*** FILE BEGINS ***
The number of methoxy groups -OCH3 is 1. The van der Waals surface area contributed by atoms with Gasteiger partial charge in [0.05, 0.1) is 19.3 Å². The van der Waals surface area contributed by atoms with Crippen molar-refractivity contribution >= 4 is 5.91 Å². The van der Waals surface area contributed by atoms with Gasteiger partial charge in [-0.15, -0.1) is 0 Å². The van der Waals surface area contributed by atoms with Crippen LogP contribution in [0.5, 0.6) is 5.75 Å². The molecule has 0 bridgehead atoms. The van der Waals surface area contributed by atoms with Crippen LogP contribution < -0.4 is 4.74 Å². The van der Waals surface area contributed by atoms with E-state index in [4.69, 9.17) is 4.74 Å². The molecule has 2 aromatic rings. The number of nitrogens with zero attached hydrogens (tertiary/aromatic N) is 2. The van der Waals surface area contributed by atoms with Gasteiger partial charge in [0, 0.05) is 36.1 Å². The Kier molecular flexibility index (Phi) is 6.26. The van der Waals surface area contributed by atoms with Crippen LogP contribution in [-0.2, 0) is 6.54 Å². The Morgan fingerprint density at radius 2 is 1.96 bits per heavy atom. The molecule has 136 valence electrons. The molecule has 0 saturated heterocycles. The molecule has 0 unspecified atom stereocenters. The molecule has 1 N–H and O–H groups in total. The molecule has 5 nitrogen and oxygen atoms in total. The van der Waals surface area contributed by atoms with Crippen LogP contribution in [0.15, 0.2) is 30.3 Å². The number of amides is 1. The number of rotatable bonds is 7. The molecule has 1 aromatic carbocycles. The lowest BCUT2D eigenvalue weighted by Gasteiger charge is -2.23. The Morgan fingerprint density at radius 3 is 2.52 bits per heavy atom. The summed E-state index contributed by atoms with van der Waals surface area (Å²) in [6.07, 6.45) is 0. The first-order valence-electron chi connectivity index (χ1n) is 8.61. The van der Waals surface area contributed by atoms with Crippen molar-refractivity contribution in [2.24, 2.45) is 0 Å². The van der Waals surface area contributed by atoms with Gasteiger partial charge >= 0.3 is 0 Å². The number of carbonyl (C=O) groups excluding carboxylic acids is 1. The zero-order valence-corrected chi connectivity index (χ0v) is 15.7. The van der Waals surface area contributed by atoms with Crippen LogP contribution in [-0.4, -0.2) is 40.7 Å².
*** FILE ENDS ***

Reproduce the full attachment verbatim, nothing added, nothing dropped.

The number of methoxy groups -OCH3 is 1. The van der Waals surface area contributed by atoms with Gasteiger partial charge in [0.05, 0.1) is 19.3 Å². The van der Waals surface area contributed by atoms with Crippen molar-refractivity contribution >= 4 is 5.91 Å². The van der Waals surface area contributed by atoms with Gasteiger partial charge in [-0.15, -0.1) is 0 Å². The van der Waals surface area contributed by atoms with Crippen LogP contribution in [0.5, 0.6) is 5.75 Å². The molecule has 0 bridgehead atoms. The van der Waals surface area contributed by atoms with Crippen LogP contribution < -0.4 is 4.74 Å². The van der Waals surface area contributed by atoms with E-state index in [4.69, 9.17) is 4.74 Å². The molecule has 2 aromatic rings. The number of nitrogens with zero attached hydrogens (tertiary/aromatic N) is 2. The van der Waals surface area contributed by atoms with Gasteiger partial charge in [0, 0.05) is 36.1 Å². The Kier molecular flexibility index (Phi) is 6.26. The van der Waals surface area contributed by atoms with Crippen LogP contribution in [-0.2, 0) is 6.54 Å². The Morgan fingerprint density at radius 2 is 1.96 bits per heavy atom. The molecule has 136 valence electrons. The molecule has 0 saturated heterocycles. The molecule has 0 unspecified atom stereocenters. The molecule has 1 N–H and O–H groups in total. The molecule has 5 nitrogen and oxygen atoms in total. The van der Waals surface area contributed by atoms with Crippen LogP contribution in [0.15, 0.2) is 30.3 Å². The number of amides is 1. The number of rotatable bonds is 7. The molecule has 1 aromatic carbocycles. The lowest BCUT2D eigenvalue weighted by Gasteiger charge is -2.23. The Morgan fingerprint density at radius 3 is 2.52 bits per heavy atom. The summed E-state index contributed by atoms with van der Waals surface area (Å²) in [6.07, 6.45) is 0. The first-order valence-electron chi connectivity index (χ1n) is 8.61. The van der Waals surface area contributed by atoms with Crippen molar-refractivity contribution in [2.24, 2.45) is 0 Å². The van der Waals surface area contributed by atoms with Gasteiger partial charge >= 0.3 is 0 Å². The number of carbonyl (C=O) groups excluding carboxylic acids is 1. The zero-order valence-corrected chi connectivity index (χ0v) is 15.7. The van der Waals surface area contributed by atoms with Crippen LogP contribution in [-0.4, -0.2) is 40.7 Å².